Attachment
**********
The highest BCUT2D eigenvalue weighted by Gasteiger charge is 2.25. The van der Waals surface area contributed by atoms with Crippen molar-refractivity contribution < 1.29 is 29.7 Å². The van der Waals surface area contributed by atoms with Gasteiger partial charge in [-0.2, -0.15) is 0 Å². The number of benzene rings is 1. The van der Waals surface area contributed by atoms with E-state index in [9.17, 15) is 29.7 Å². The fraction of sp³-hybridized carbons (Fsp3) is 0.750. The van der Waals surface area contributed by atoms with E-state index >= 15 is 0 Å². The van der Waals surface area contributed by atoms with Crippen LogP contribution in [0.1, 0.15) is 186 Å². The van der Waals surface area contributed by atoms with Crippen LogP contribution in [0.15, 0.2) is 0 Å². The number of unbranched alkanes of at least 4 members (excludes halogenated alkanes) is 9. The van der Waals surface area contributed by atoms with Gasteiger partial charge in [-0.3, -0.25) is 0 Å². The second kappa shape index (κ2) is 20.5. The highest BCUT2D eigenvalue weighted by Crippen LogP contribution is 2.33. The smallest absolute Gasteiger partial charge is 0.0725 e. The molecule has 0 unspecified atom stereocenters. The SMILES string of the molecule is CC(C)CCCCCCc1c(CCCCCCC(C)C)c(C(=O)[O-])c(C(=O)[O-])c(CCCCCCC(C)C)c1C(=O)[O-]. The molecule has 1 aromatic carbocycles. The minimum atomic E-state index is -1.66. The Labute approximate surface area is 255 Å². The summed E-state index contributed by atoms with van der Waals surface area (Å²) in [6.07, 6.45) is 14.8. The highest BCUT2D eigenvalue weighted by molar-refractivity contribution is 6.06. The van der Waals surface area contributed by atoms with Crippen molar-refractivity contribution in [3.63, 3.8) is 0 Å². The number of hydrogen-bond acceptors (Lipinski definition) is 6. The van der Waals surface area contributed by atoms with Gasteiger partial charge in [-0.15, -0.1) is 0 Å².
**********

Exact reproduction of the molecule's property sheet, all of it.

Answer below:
The highest BCUT2D eigenvalue weighted by Gasteiger charge is 2.25. The van der Waals surface area contributed by atoms with Crippen molar-refractivity contribution < 1.29 is 29.7 Å². The van der Waals surface area contributed by atoms with Gasteiger partial charge in [-0.2, -0.15) is 0 Å². The number of benzene rings is 1. The van der Waals surface area contributed by atoms with E-state index in [9.17, 15) is 29.7 Å². The fraction of sp³-hybridized carbons (Fsp3) is 0.750. The van der Waals surface area contributed by atoms with E-state index >= 15 is 0 Å². The van der Waals surface area contributed by atoms with Crippen LogP contribution in [0.1, 0.15) is 186 Å². The van der Waals surface area contributed by atoms with Crippen LogP contribution in [0.15, 0.2) is 0 Å². The number of unbranched alkanes of at least 4 members (excludes halogenated alkanes) is 9. The van der Waals surface area contributed by atoms with Gasteiger partial charge in [-0.3, -0.25) is 0 Å². The second kappa shape index (κ2) is 20.5. The highest BCUT2D eigenvalue weighted by Crippen LogP contribution is 2.33. The smallest absolute Gasteiger partial charge is 0.0725 e. The molecule has 0 unspecified atom stereocenters. The SMILES string of the molecule is CC(C)CCCCCCc1c(CCCCCCC(C)C)c(C(=O)[O-])c(C(=O)[O-])c(CCCCCCC(C)C)c1C(=O)[O-]. The molecule has 1 aromatic carbocycles. The minimum atomic E-state index is -1.66. The Labute approximate surface area is 255 Å². The summed E-state index contributed by atoms with van der Waals surface area (Å²) in [6.07, 6.45) is 14.8. The highest BCUT2D eigenvalue weighted by molar-refractivity contribution is 6.06. The van der Waals surface area contributed by atoms with Crippen molar-refractivity contribution in [3.63, 3.8) is 0 Å². The number of hydrogen-bond acceptors (Lipinski definition) is 6. The van der Waals surface area contributed by atoms with Gasteiger partial charge in [-0.15, -0.1) is 0 Å².